Introduction: Versatile Router Mortising Jig
This is the latest incarnation of a mortising jig I have been developing over many years. It is fast, accurate, and I can cut identical parts repeatedly, all exactly the same. I can also use it for mortices in end-grain, so that I can use floating tenons if I want to. That makes angled M&Ts a whole lot easier. The jig consits of:
1. A top block which is clamped to the bench. I use holdfasts but you could also trap it between dogs. There is a groove at the back to restict the lateral movement of the router and a T-track in the top to accomodate travel stops.
2. A vertical front board against which the workpiece is clamped
3. A front block which supports the workpiece. It also has a T-track, which carries the positioning stop and two toggle clamps. This block can be adjusted up and down, or repositioned vertically, or at an angle, for end-grain mortising.
Step 1: Make the Top Block
The length of the top block depends slightly on how you plan to hold it, but mine is about 600 x 70 x 50mm
(24 x 2¾ x 2") long. It is fixed to a Base which is longer at each end so that it can be clamped down. Behind it is a gap and a retaining strip. These need to be sized to suit your particular router, but mine is a 10mm gap with a 600 x 20 x 20 retaining strip.
The router fence is fitted with an auxilliary face which protrudes downward so thet it rides in the groove. This keeps the router on the straight and narrow and stops it wandering.
A 3/4" T-Track is let into the top. It must be dead flush with the top surface - too high and the router will wobble.
Step 2: Make the Front Panel
The front panel has two vertical slots for the front block, with a rebate (rabbet) at the back to accommodate a flange nut. Mine is M8. The Imperial equivalent is 5/16".
There is a similar slot, but curved. This so that the front bed can be mounted for cutting end-grain mortices for floating tenon joinery.
The front panel is then screwed to the top block and base.
Step 3: Make the Front Block
The front block supports the workpiece. A pair of holes line up with the slots in the front panel so that it can be clamped with a pair of Bristol levers, with flange nut behind. There is enough play so that workpieces can be held at an angle, as you might for table legs, for example.
There is also a third hole which lines up with the curved slot in the front panel for end-grain work.
A T-track supports the positioning stop and a pair of toggle clamps.
You may have to chamfer the left hand end for end-grain work, if it impedes the travel of your router.
Step 4: Add the Clamps and Stops
The toggle clamps are attached to a small piece of steel, drilled and tapped to match. For horizonal work they can just be left easy in the T-track, but you will have to snug them up for vertical work. Depending on your particular toggle clamps, you may wish to modify the heads. Mine a pair of bottle-tops filled with hot glue!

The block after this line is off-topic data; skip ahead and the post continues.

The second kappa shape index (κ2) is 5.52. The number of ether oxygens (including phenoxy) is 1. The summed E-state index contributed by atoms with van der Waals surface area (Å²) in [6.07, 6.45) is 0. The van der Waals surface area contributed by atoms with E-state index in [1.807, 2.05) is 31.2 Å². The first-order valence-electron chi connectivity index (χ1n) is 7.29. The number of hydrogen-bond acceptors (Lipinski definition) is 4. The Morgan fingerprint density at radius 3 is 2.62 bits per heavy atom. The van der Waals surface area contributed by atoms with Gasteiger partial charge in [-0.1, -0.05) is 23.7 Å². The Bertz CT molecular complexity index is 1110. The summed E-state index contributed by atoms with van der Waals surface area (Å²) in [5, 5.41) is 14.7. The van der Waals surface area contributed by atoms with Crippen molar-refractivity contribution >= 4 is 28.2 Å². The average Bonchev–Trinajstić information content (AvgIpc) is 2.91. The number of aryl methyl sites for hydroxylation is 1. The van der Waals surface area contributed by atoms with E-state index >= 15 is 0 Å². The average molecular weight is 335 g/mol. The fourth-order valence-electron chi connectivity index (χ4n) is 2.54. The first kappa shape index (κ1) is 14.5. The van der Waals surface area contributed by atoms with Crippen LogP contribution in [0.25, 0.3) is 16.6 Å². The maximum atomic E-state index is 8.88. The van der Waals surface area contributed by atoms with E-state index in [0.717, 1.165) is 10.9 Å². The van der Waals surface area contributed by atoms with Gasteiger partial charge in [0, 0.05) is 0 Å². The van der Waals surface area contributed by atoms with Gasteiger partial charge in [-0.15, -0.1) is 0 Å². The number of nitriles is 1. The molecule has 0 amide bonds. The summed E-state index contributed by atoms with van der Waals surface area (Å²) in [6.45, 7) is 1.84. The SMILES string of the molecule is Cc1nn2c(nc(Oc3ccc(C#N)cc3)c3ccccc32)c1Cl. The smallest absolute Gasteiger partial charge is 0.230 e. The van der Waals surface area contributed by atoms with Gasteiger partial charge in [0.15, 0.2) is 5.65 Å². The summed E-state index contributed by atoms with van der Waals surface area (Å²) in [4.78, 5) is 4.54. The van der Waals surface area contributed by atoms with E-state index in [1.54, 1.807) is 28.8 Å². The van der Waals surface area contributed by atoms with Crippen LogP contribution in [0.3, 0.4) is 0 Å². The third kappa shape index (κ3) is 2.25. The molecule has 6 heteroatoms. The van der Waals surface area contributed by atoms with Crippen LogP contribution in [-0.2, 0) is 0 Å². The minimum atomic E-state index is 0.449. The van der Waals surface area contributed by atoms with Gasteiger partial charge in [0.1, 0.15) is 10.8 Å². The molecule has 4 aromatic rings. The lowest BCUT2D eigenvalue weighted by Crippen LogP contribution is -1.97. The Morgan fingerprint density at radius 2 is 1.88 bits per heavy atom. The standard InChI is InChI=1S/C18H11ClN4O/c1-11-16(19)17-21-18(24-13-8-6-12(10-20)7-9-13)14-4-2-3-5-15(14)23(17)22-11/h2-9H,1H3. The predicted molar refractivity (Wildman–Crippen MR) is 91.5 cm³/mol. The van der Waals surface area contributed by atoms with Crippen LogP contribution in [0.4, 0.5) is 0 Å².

The are two travel stops which ride in the top block and determine the length of the mortice. They have a rectangular key set into the underside. This allows the stop to slide nicely without wracking and stops it rotating in use.
There is another stop for the front block. This allows mutiple parts to be located in exactly the same position. The vertical slot allows me to use it with a piece of sacrificial scrap underneath the workpiece if I am cutting through mortices.
Step 5: Setup for Horizontal Mortising
Attach the front block to the front panel using a pair of Bristol levers and flange nuts.. Lay the workpiece on the block, with a sacrificial piece underneath if necessary, and adjust it all so that the workpiece is flush with the top and the working area is somewhere around the centre of the jig. Set the positioning stop in place and adjust the toggle clamps to fit the workpiece.
With the router fence inthe groove, adjust the lateral position to cut the mortice where you want it. I use a setting pin to help me but you can do it by eye.
Move the cutter to the front end of the block and set one of the travel stops, then do the sme at the rear end. Make sure that all you knobs and levers are secure.
Set the cutting depth and away you go!
Step 6: Setup for End-grain Mortising
The front bed can be mounted either vertically or swung at an angle for end-grain mortising. The toggle clamps will need to be snugged up otherwise they just drop onto the floor. The positioning stop goes underneath to support the workpiece.
Adjust the router and stops as before and cut the mortise.
Step 7: Done!
Enjoy the fruits of your labours.
If you have any queries, just ask and I'll try to help.
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